Developing targeted drugs to fight brain cancer is a lengthy and expensive process. Because brain cancer is less common than other cancers, however, most pharmaceutical companies will not invest the tremendous financial resources needed to test anticancer drugs against brain tumors. This financial barrier slows the search for brain cancer treatments, leading to intolerable delays in identifying treatments for the very patients who need them most.
In 2002, therefore, ABC2 established the Preclinical Screening Program to solve this problem by “buying down” the risk of testing anticancer drugs in brain cancer. Run by Dr. Darrell Bigner at Duke University, the Preclinical Screening Program allows researchers from any venue – academia, corporations, or even government agencies – to submit drugs for immediate, free-of-charge testing in animal models of malignant glioma. By removing the financial impediment to testing new anticancer drugs, the Preclinical Screening Program fills a tremendous void in the brain cancer drug discovery and development arena and unites the biotech, pharmaceutical, and academic communities in the search for a cure.
Drugs entering the Preclinical Screening Program undergo rigorous testing in Duke’s laboratory models of malignant glioma. These models, which consist of mice growing human brain tumors from different patients, retain characteristics of human brain cancer important for predicting a drug’s efficacy in the clinic. During screening, the drugs undergo two rounds of testing in these models: one against tumors implanted in the body to determine preliminary efficacy, and one against tumors implanted in the brain itself to determine if a drug can enter the brain and fight cancer there.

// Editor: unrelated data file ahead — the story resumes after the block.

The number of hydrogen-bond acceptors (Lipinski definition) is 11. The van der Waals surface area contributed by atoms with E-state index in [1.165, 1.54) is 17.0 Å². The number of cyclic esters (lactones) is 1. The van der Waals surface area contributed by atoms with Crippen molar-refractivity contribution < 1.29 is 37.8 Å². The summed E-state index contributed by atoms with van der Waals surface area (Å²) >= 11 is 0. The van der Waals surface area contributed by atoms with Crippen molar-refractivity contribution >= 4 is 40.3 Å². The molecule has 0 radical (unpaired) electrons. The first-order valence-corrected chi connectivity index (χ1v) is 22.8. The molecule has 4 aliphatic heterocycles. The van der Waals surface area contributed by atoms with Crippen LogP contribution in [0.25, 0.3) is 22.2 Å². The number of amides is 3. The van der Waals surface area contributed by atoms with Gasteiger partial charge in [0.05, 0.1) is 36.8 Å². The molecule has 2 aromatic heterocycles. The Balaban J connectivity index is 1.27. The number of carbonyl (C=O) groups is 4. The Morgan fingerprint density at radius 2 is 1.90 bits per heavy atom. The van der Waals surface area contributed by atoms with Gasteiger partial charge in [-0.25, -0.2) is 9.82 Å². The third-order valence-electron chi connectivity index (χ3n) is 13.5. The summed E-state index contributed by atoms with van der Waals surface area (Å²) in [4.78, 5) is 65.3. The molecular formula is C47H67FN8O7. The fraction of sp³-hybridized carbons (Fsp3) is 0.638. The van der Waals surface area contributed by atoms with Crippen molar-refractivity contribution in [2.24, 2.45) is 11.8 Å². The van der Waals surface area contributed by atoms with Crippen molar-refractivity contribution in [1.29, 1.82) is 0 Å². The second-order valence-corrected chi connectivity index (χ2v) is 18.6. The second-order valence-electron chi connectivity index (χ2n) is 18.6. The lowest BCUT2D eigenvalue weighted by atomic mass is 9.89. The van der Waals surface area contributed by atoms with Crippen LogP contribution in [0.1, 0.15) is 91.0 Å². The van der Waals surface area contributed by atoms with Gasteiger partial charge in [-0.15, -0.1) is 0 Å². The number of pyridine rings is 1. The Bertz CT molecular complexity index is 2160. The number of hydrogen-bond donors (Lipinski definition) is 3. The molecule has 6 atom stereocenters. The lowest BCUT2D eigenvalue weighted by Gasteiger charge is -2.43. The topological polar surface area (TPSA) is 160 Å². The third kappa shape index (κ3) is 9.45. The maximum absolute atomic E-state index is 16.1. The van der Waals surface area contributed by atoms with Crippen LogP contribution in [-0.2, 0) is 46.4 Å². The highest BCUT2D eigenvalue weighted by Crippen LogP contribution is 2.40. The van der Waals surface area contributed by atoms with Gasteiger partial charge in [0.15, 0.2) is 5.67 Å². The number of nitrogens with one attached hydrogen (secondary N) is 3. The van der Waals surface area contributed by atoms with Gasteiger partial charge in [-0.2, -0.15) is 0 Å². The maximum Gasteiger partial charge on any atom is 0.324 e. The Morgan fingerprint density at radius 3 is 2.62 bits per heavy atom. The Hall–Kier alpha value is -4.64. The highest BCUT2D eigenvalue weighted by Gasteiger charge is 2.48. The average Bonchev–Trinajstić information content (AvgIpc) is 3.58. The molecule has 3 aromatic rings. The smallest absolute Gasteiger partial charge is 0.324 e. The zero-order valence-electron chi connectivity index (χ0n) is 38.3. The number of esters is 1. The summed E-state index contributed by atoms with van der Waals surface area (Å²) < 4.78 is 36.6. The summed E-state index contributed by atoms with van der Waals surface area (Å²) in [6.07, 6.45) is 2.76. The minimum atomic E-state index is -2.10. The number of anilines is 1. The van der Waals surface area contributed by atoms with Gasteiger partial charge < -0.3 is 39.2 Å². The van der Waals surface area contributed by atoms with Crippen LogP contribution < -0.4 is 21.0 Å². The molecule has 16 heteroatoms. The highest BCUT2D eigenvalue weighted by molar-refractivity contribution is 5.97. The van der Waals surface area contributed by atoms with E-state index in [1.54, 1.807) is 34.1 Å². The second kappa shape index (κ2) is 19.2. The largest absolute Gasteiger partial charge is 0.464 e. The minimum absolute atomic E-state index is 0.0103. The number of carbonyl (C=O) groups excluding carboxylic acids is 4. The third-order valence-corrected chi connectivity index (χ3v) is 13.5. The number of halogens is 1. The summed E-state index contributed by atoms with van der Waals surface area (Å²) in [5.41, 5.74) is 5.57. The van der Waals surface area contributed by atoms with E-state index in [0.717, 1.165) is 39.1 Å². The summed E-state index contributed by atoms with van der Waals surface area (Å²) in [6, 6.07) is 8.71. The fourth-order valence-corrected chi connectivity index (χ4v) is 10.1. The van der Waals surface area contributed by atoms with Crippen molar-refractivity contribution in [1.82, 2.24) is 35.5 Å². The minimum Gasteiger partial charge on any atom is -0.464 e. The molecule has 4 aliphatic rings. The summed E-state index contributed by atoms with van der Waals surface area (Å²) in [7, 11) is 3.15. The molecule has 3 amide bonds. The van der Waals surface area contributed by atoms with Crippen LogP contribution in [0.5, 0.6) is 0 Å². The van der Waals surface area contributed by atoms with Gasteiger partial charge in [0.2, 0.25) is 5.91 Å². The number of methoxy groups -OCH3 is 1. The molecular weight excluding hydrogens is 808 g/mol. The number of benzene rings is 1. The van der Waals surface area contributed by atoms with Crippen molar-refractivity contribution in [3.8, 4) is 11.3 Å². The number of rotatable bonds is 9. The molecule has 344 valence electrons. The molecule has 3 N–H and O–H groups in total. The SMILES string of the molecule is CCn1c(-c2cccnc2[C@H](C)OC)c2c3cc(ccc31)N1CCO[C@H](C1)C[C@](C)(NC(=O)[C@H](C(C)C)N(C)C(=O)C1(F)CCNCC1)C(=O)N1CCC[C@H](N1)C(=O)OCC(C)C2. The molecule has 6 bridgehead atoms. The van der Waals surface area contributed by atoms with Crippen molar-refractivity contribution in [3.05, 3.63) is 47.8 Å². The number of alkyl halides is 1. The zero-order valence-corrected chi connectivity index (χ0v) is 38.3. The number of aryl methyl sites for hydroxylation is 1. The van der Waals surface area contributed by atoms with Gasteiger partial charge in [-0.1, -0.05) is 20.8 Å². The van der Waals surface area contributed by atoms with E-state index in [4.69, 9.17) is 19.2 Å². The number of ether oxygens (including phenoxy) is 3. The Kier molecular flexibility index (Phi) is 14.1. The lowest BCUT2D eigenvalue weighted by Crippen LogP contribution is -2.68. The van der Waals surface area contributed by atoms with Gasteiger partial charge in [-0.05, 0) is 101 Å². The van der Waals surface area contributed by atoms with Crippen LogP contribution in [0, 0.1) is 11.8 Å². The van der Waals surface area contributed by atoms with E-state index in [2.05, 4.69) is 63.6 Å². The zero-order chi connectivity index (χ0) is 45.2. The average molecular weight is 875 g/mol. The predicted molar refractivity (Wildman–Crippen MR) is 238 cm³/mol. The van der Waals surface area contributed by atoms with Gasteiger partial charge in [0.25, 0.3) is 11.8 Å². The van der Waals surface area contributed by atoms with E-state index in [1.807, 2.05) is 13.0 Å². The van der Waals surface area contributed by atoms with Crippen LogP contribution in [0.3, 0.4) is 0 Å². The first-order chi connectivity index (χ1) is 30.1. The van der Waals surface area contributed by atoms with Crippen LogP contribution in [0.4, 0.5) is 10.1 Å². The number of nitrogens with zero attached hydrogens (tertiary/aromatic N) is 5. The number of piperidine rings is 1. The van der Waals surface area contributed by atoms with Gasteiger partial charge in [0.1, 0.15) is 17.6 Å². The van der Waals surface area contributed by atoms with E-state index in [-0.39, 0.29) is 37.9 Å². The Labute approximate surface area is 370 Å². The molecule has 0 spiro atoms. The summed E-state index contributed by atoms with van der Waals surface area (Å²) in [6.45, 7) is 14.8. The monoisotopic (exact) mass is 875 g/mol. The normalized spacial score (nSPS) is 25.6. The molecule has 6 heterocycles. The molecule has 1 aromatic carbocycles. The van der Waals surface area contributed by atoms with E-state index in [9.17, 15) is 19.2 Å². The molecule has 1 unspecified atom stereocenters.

Since its inception, the Preclinical Screening Program has made valuable contributions altering the landscape of the brain cancer therapy. Of the several hundred drugs tested in the program, scores have shown preclinical efficacy against malignant glioma with no significant toxicity. On the basis of this efficacy, many of these drugs advanced into clinical trials for patients with brain tumors – and one, Avastin, obtained FDA approval for use in human brain cancer. Additionally, the screening results revealed several key concepts – for example, that combination therapies are generally much more effective than singly targeted therapies or that specific drugs can make tumors more sensitive to radiation – that will inform and improve future brain cancer treatment strategies. Based on the success of the ABC2-initiated Preclinical Screening Program, the Preston Robert Tisch family has given additional support allowing the program to continue.
By rapidly moving potentially life-saving drugs from the laboratory to the clinic, the Preclinical Screening Program has taken meaningful steps toward identifying a cure for brain cancer.